Good luck.

~ czh ~
Subject: Re: Smoking outside an entrace to a work place.
From: nelson-ga on 02 Aug 2005 17:47 PDT
Crying harrassment falsely helps no one.
Subject: Re: Smoking outside an entrace to a work place.
From: chimblikrishna-ga on 05 Aug 2005 12:13 PDT
U.S. Department of Labor
Occupational Safety & Health Administration.(OSHA)

? Publication Date: 12/17/2001
? Publication Type: Notice
? Fed Register #: 66:64946
? Standard Number: 1910; 1915; 1926; 1928
? Title: Indoor Air Quality



Occupational Safety and Health Administration

29 CFR Parts 1910, 1915, 1926 and 1928

[Docket Number H-122A]

RIN 1218-AB37

Indoor Air Quality

AGENCY: Occupational Safety and Health Administration (OSHA), Labor.

ACTION: Withdrawal of proposal.


SUMMARY: OSHA is withdrawing its Indoor Air Quality proposal and
terminating the rulemaking proceeding. In the years since the proposal
was issued, a great many state and local governments and private
employers have taken action to curtail smoking in public areas and in
workplaces. In addition, the portion of the proposal not related to
environmental tobacco smoke (ETS) received little attention during the
rulemaking proceedings, and much of that consisted of commenters
calling into question significant portions of the proposal. As a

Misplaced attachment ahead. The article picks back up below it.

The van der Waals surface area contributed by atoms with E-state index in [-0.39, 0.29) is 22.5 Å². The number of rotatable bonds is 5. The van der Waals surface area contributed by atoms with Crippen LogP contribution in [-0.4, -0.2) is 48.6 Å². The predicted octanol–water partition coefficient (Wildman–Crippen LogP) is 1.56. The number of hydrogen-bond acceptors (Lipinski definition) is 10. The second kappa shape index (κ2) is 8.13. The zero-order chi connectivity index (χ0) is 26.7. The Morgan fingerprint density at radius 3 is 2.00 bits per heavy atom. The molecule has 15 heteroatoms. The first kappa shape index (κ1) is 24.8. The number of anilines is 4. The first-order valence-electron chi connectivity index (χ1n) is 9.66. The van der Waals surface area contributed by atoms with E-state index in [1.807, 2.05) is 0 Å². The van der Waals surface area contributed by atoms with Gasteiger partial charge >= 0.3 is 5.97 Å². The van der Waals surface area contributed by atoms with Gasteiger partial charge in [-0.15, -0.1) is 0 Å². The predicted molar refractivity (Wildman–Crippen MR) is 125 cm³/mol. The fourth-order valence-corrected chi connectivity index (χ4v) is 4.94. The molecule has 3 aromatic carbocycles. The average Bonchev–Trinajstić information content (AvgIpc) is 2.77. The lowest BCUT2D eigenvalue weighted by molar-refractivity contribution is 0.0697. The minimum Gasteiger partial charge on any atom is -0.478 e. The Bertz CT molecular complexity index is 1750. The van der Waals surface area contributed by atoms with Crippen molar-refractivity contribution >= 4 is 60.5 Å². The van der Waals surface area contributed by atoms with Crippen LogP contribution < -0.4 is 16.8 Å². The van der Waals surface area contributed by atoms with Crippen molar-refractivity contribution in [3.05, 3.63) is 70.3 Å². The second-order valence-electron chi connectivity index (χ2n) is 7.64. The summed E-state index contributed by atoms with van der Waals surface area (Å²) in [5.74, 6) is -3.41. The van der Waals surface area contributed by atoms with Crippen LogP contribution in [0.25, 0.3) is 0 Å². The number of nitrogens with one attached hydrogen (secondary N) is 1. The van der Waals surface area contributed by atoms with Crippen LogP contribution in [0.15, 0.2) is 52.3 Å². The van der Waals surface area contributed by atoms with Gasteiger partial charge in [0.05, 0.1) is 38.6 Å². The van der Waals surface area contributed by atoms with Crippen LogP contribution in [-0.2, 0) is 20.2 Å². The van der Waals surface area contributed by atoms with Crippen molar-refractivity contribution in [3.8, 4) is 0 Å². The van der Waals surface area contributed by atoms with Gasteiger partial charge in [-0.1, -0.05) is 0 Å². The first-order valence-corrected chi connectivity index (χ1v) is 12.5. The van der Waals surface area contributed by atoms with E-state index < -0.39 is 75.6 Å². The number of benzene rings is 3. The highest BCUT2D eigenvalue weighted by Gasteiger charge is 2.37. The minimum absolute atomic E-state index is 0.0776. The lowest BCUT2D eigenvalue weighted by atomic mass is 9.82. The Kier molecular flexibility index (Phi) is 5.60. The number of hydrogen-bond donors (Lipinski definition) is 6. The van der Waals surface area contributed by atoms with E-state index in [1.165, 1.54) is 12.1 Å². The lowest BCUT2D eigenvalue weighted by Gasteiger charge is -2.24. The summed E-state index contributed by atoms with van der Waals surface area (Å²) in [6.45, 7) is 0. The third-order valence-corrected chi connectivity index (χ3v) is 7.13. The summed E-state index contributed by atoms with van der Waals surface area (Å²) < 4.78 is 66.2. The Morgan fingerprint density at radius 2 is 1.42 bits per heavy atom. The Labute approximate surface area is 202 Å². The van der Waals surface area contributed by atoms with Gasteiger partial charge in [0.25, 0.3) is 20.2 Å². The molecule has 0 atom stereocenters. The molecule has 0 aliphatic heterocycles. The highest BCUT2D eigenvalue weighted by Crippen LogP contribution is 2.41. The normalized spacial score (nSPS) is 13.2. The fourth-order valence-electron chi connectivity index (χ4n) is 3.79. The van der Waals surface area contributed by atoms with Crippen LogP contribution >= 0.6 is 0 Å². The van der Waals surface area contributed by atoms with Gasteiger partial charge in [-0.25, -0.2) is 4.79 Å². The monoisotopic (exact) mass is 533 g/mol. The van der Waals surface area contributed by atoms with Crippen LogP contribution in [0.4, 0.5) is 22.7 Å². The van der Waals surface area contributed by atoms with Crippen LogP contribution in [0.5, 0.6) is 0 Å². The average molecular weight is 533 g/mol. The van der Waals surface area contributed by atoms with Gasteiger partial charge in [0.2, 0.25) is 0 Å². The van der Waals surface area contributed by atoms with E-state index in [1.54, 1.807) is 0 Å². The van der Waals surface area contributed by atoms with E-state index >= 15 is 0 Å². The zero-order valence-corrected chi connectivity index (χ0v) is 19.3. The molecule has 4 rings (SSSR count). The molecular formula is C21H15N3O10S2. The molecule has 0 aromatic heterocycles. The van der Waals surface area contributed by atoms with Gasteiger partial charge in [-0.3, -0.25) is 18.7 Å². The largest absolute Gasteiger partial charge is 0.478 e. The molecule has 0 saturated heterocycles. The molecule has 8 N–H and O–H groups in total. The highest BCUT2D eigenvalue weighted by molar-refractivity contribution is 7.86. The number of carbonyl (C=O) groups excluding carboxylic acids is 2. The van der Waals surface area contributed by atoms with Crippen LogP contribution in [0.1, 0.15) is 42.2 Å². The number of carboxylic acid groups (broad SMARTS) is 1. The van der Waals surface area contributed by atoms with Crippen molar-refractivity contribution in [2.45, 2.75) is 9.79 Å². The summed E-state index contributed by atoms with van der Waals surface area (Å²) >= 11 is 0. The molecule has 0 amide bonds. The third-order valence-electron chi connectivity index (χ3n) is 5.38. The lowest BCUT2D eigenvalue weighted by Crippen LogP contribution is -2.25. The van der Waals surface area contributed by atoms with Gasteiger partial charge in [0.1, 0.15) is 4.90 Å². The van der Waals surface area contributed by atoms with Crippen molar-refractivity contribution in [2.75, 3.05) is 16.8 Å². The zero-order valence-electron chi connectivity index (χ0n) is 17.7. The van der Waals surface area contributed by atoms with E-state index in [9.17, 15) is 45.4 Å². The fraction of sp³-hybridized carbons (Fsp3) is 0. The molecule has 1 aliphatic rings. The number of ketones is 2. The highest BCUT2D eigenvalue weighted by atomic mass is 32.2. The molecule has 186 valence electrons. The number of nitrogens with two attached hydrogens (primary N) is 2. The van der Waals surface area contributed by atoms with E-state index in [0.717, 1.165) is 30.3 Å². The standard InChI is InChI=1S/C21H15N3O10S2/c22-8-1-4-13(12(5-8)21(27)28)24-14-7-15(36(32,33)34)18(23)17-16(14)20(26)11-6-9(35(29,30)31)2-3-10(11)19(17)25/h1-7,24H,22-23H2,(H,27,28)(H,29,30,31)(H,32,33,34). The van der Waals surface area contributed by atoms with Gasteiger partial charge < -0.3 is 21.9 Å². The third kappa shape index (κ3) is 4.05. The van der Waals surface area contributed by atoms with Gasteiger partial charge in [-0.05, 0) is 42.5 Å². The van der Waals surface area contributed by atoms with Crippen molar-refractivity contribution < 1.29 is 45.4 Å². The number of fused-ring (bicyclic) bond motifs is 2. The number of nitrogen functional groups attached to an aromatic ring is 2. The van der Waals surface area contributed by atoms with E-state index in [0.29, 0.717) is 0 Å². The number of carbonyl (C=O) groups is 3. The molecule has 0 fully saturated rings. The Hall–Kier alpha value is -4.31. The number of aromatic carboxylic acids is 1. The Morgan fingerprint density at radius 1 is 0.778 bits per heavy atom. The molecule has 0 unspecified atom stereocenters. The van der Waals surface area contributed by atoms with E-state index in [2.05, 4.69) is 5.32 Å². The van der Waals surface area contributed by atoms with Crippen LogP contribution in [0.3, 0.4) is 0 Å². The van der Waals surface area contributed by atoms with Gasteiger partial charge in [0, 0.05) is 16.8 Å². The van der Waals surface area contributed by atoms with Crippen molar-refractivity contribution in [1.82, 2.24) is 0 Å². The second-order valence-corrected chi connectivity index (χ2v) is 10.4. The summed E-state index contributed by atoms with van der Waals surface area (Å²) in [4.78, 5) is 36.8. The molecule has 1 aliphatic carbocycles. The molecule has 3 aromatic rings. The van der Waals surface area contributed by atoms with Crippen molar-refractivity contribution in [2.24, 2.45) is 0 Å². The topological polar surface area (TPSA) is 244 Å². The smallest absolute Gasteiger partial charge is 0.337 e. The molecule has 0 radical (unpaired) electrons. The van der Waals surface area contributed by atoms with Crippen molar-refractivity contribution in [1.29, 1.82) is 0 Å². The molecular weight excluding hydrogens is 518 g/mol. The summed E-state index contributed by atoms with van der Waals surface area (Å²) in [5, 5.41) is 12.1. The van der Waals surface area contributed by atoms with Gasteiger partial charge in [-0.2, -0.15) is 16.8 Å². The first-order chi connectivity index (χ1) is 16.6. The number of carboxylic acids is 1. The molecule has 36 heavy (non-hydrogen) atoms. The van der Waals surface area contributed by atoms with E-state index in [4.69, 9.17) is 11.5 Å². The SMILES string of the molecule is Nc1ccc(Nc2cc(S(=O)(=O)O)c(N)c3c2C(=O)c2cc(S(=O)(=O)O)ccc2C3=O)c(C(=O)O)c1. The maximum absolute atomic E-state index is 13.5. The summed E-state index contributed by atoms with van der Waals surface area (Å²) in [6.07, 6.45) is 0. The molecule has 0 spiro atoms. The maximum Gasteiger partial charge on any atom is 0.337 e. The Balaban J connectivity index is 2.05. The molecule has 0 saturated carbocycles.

result, record evidence supporting the non-ETS portion of the proposal
is sparse.

Withdrawal of this proposal will also allow the Agency to devote its
resources to other projects. The Agency's current regulatory
priorities, as set forth in the Regulatory Agenda, include a number of
important occupational safety and health standards. This document does
not preclude any agency action that OSHA may find to be appropriate in
the future.

DATES: The withdrawal is made on December 17, 2001.

Public Affairs Office, Occupational Safety and Health Administration,
Room N-3647, U.S. Department of Labor, 200 Constitution Avenue, NW.,
Washington, DC 20210; Telephone (202) 693-1999; Fax (202) 693-1634.

Authority and Signature

This document was prepared under the direction of John L. Henshaw,
Assistant Secretary of Labor for Occupational Safety and Health, U.S.
Department of Labor. It is issued pursuant to section 6(b) of the
Occupational Safety and Health Act of 1970 (84 Stat. 1594, 29 U.S.C.
655) and 29 C.F.R. 1911.18.

Signed at Washington, DC this 12th of December, 2001.

John L. Henshaw,
Assistant Secretary of Labor.

[FR Doc. 01-31165 Filed 12-14-01; 8:45 am]